Pravesh Sharma, M.D.
Psychiatry & Psychology
Speaking of HealthHow youth marijuana, alcohol use impacts lifeJanuary 17, 2023
8 common myths about suicide
Suicide is a growing public health crisis. According to the National Institute of Mental Health, it is the 10th-leading cause of death overall, with more than 47,000 suicides in 2019 in the U.S. It is the second-leading cause of death for people 10–34 and the fourth-leading cause of death for people 35–44.
Even though suicide is not predictable, it can be preventable by assessing social, cultural and environmental risk factors. Myths and misconceptions about mental health shape people’s beliefs and attitudes about suicide, which could be a major barrier to seeking help for themselves and their loved ones.
Here are eight common myths about suicide:
Myth 1: Talking about suicide increases the chance a person will act on it.
Fact: Talking about suicide may reduce, rather than increase, suicidal ideation. It improves mental health-related outcomes and the likelihood that the person would seek treatment. Opening this conversation helps people find an alternative view of their existing circumstances. If someone is in crisis or depressed, asking if he or she is thinking about suicide can help, so don't hesitate to start the conversation.
Myth 2: People who talk about suicide are just seeking attention.
Fact: People who die from suicide have often told someone about not wanting to live anymore or they do not see the future. It's always important to take seriously anybody who talks about
feeling suicidal. It's important to be kind and sensitive, and ask direct questions such as: "Are you thinking about hurting yourself?" "Are you thinking about suicide?" or "Do you have access to weapons or things that can be used as weapons to harm yourself?"
Myth 3: Suicide can't be prevented.
Fact: Suicide is preventable but unpredictable. Most people who contemplate suicide, often experience intense emotional pain, hopelessness and have a negative view of life or their futures. Suicide is a product of genes, mental health illnesses and environmental risk factors. Interventions targeted to treat psychiatric and substance use illnesses could save lives.
Myth 4: People who take their own lives are selfish, cowards or weak.
Fact: People do not die of suicide by choice. Often, people who die of suicide experience significant emotional pain and find it difficult to consider different views or see a way out of their situation. Even though the reasons behind suicide are quite complex, frequently suicide is associated with psychiatric illnesses, such as depression, anxiety, bipolar disorder, schizophrenia and substance use.
Myth 5: Teenagers and college students are the most at risk for suicide.
Fact: The suicide rate for this age group is below the national average, and suicide risk increases with age. The age group with the highest suicide rate in the U.S is men and women between 45 and 64. Though particular groups may be at higher risk, suicide is a problem among all ages and groups.
Myth 6: Barriers to bridges, safe firearm storage and other actions to reduce access to lethal methods of suicide don't work.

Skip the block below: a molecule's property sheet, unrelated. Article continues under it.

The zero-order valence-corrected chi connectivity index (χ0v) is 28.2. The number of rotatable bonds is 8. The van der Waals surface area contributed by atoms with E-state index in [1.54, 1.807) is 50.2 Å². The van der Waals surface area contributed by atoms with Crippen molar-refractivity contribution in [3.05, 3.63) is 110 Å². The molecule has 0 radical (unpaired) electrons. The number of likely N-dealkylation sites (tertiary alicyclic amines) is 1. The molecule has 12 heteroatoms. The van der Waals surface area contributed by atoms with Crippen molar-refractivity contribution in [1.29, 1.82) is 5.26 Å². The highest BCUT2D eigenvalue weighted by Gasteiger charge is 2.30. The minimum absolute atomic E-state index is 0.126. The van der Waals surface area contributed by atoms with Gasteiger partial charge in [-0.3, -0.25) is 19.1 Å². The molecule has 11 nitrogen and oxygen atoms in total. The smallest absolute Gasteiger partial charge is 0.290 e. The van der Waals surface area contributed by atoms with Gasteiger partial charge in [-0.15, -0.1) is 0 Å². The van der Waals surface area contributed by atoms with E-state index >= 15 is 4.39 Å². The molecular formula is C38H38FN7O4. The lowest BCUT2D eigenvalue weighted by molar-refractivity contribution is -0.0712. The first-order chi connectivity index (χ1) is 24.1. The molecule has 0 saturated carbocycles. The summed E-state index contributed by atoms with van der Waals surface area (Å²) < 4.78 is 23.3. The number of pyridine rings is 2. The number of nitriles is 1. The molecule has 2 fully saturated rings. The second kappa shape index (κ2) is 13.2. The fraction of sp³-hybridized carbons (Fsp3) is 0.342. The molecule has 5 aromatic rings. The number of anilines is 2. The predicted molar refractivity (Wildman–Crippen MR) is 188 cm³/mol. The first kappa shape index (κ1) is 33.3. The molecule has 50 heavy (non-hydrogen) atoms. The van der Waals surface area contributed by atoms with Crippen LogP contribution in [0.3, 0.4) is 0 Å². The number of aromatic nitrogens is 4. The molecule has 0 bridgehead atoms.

Fact: Limiting access to lethal means, such as firearms, is one of the simplest strategies to decrease the chances of suicide. Many suicide attempts are a result of impulsive decisions. Therefore, separating someone from a lethal means could provide a person some time to think before doing harm to themselves.
Myth 7: Suicide always occurs without warning.
Fact: There are almost always warning signs before a suicide attempt.
Here are a few common signs:
- Talking about suicide — making statements such as "I'm going to kill myself," "I wish I were dead" or "I wish I hadn't been born."
- Getting the means to take your own life, such as buying a gun or stockpiling pills.
- Withdrawing from social contact and wanting to be left alone.
- Having mood swings, such as being emotionally high one day and deeply discouraged the next.
- Being preoccupied with death, dying or violence.
- Feeling trapped or hopeless about a situation.
- Increasing use of alcohol or drugs.
- Changing normal routine, including eating or sleeping patterns.
- Doing risky or self-destructive things, such as using drugs or driving recklessly.
- Giving away belongings or getting affairs in order when there is no other logical explanation for doing this.
- Saying goodbye to people as if they won't be seen again.
- Developing personality changes or being severely anxious or agitated, particularly when experiencing some of the warning signs listed above.
Myth 8: Talk therapy and medications don't work.
Fact: Treatment can and does work. One of the best ways to prevent suicide is by getting treatment for mental illnesses, such as depression, bipolar illness or substance abuse, and learning ways to cope with problems. Finding the best treatment can take some time, and the right treatment can greatly reduce the risk of suicide.
If a friend or loved one talks or behaves in a way that makes you believe he or she might attempt suicide, don't try to handle the situation alone:
- Get help from a trained professional as quickly as possible.
The person may need to be hospitalized until the suicidal crisis has passed.
- Encourage the person to call a suicide hotline number.
In the U.S., call the 988 Suicide and Crisis Lifeline at 988 or chat at 988lifeline.org to reach a trained counselor. Call 988 and press "1" to reach the Veterans Crisis Line.
You're not responsible for preventing someone from taking their own life, but your intervention may help them see that other options are available to stay safe and get treatment.
Pravesh Sharma, M.D., is a child and adolescent psychiatrist and substance use researcher in Eau Claire, Wisconsin.